When I was a kid, my grandpa had a handmade sign at the gate of his property that said “The RAT’s nest.” It might seem like a strange thing to put on your house, but my grandfather was Robert Avon Tjomsland–R A T. I always liked it, it was something personal to his house that let you know who lived there.
For Christmas this year, I wanted to do something inspired by that for my sister and her husband, so I made them a family sign for Christmas. It’s a great project that doesn’t take a lot of time to do, and depending on how artistic you are, it allows for customization for the person you’re giving it to.
For this project, you’ll need a few things.
Saw – I used a Ryobi 10 in. Sliding Compound Miter Saw, but anything that can crosscut a piece of lumber will do nicely.
Signmaking kit – There’s a few different types out there. I purchased a Rockler State Park Font Kit, 2-1/4”. It’s nice because it has letters, numbers, and symbols included the same package. It uses a two-stage routing system to make complete letters in situations where a single template wouldn’t make sense, like an A or B, and Rockler has a great signmaking wizard that helps set up for each of the passes.
Appropriately sized lumber – In my case, I bought a 5.5″ x 36″ oak project board for the sign.
Stain – I used Rust-Oleum Ultimate Wood Stain in Golden Mahogany (Also sold under Varthane) on my project, but this can be changed to whatever suits your specific piece.
Paint – My wife did some hand-painted details with acrylic paint.
Clear coat – To protect the finished product, I coated it with Minwax Polycrylic Protective Finish. Again, this can be adjusted to your specific preferences for your project.
To start out, I cut my lumber to length. I used a 5 1/2″ x 36″ piece of project oak I bought at Home Depot. To get the length, I laid out the template for their last name (Alexanders) onto the board with spaces on either end. This resulted in a length of 24 1/2″, so I marked off the length and cut it with my miter saw.
Once my lumber was cut, I set up the template on the board. Something worth noting – the box from Rockler shows blue painter’s tape over the top and bottom of the template as a method of holding it into place. While this works, I found my router base catching the edge of the tape while routing, which was frustrating. I found double stick carpet tape on the backside actually works better. It doesn’t need to go on all of the template pieces, I found that just tacking it to the first and last guide and some mid-word single-pass letters provided a decent hold.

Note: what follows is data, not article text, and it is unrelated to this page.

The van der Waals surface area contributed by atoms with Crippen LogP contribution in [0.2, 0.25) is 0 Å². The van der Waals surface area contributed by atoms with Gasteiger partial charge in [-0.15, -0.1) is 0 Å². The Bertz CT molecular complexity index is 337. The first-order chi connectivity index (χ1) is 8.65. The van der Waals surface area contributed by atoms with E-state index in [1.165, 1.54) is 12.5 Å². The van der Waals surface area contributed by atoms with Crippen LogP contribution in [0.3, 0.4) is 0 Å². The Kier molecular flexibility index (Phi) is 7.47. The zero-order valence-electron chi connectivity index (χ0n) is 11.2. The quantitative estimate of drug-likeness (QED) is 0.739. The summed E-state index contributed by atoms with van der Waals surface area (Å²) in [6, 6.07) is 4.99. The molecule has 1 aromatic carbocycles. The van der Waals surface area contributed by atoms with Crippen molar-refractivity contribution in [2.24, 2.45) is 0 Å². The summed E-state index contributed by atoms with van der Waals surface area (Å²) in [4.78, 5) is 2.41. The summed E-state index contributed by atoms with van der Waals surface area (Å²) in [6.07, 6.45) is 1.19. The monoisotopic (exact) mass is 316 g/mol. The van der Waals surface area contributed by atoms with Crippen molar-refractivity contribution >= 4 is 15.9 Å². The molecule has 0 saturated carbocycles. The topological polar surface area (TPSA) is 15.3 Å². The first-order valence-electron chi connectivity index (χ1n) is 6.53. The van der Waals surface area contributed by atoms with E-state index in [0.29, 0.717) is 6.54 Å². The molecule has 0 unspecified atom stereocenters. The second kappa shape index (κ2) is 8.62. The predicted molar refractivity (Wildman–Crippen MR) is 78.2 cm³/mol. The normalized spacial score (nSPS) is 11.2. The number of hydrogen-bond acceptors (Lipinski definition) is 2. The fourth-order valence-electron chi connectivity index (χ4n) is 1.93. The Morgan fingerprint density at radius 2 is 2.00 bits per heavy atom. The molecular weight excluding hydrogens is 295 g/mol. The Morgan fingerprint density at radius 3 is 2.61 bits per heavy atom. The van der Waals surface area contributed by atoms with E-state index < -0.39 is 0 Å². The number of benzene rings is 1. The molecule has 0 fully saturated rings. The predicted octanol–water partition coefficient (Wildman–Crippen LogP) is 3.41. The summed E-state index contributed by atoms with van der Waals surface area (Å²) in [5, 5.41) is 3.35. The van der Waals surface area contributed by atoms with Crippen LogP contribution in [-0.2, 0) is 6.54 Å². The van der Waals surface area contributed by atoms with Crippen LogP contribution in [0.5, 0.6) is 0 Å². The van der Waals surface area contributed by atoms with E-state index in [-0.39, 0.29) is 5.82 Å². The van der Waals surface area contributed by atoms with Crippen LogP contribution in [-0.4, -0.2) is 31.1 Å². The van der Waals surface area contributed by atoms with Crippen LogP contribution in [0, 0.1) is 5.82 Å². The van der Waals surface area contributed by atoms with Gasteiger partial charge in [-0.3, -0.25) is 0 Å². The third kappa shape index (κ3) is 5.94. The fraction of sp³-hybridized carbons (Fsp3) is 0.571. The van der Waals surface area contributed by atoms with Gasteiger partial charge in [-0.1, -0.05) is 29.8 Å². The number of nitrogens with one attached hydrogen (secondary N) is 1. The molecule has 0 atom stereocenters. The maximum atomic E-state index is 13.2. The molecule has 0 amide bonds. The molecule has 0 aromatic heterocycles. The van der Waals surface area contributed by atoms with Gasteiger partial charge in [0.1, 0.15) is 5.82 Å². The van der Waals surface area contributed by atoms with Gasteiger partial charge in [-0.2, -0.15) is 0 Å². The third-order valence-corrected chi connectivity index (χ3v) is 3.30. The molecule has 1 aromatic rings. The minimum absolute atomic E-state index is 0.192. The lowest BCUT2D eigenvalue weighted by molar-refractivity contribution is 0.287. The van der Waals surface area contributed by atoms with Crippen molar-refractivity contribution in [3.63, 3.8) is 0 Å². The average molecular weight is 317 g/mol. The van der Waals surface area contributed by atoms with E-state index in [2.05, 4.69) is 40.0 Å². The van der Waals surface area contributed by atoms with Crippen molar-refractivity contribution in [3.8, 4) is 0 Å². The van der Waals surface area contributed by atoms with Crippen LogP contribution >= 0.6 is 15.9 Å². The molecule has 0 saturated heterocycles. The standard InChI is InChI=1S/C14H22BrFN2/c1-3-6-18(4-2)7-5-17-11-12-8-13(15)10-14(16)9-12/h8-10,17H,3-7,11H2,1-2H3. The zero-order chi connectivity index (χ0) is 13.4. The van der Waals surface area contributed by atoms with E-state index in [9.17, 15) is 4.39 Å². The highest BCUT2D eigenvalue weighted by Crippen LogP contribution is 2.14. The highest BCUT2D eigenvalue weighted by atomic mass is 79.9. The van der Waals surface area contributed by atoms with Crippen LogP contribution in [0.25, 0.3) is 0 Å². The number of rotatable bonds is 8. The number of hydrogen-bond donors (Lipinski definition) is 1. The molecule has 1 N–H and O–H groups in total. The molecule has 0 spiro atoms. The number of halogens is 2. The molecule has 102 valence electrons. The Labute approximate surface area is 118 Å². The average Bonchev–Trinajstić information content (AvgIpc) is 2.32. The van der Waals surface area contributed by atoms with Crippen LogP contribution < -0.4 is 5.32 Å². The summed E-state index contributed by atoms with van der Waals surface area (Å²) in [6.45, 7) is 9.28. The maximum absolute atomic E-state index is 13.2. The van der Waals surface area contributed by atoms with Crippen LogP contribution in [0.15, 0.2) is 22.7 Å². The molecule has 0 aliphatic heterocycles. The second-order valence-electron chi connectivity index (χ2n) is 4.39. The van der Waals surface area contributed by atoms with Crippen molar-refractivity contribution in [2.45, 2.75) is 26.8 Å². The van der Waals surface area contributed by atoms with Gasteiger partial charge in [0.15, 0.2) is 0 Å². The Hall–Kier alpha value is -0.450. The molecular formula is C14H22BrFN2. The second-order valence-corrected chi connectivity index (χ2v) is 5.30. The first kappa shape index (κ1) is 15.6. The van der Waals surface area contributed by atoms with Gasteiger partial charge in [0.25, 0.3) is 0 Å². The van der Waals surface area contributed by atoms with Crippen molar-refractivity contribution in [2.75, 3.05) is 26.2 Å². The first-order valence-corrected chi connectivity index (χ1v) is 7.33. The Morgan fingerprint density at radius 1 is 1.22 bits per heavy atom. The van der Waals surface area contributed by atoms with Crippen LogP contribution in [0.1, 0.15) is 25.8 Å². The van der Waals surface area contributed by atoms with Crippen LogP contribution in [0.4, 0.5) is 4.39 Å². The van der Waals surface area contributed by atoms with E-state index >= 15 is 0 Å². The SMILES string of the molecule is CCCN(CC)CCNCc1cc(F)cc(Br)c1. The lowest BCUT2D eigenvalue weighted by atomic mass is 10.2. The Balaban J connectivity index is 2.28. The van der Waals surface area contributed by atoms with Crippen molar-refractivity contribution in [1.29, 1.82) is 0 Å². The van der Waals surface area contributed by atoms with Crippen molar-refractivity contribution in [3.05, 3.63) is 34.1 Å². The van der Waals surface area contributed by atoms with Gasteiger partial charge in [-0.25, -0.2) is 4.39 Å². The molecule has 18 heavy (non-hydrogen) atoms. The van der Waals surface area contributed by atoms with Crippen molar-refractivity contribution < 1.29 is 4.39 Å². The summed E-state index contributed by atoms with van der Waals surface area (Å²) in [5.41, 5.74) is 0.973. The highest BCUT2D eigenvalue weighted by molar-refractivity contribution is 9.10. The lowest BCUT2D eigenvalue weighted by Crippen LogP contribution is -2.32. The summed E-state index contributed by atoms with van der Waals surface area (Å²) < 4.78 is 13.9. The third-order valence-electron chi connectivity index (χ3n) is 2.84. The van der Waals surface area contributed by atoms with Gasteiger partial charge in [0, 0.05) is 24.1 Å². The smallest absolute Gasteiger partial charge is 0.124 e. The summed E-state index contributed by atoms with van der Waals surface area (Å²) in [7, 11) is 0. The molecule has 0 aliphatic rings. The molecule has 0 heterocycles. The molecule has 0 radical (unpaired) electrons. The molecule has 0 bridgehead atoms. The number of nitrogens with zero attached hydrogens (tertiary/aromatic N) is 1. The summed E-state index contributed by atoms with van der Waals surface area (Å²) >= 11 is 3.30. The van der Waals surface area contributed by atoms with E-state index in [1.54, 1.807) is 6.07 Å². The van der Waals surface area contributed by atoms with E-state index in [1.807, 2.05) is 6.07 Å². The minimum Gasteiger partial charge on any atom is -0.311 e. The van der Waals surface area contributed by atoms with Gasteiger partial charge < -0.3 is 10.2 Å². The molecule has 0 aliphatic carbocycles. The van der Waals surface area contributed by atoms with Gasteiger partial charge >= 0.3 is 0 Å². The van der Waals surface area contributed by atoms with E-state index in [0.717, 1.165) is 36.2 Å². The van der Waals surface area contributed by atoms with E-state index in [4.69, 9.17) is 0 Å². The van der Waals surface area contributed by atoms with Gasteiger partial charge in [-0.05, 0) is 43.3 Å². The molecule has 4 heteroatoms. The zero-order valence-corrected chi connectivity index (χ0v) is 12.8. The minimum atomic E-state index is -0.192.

I routed the lettering, being sure to let the bit stop spinning before taking it out of the letter I was working on. The templates are plastic and won’t hold up too well to metal bits at a high speed. I then swapped out the template pieces for the two stage letters and route your second pass to finish the letters. I then finished off the routing with a decorative edge around the sides (I used a Roman Ogee bit, but again–this can be adjusted based on preference)
Once everything was routed, I proceeded to sand. I started at a lower grit, gradually working up to a 400 grit by hand. (If you want to know how much I love my sister’s family, the fact that I did sanding by hand should tell you everything you need to know–I don’t even like sanding by machine!).
Once the sanding was completed, I then stained the project with the Golden Mahogany Varthane. It gave the piece a warm look and made the grain stand out. My wife then took over, adding some hand-painted touches and filling in the letters to give it more of a pop. We finished with a satin clear coat to protect the finished product.
Voila! A finished product. We were super-excited to be able to give it to my sister and her husband for Christmas, and it felt good to be able to give something that we made ourselves.
Check out the plans on BuildSomething.com!
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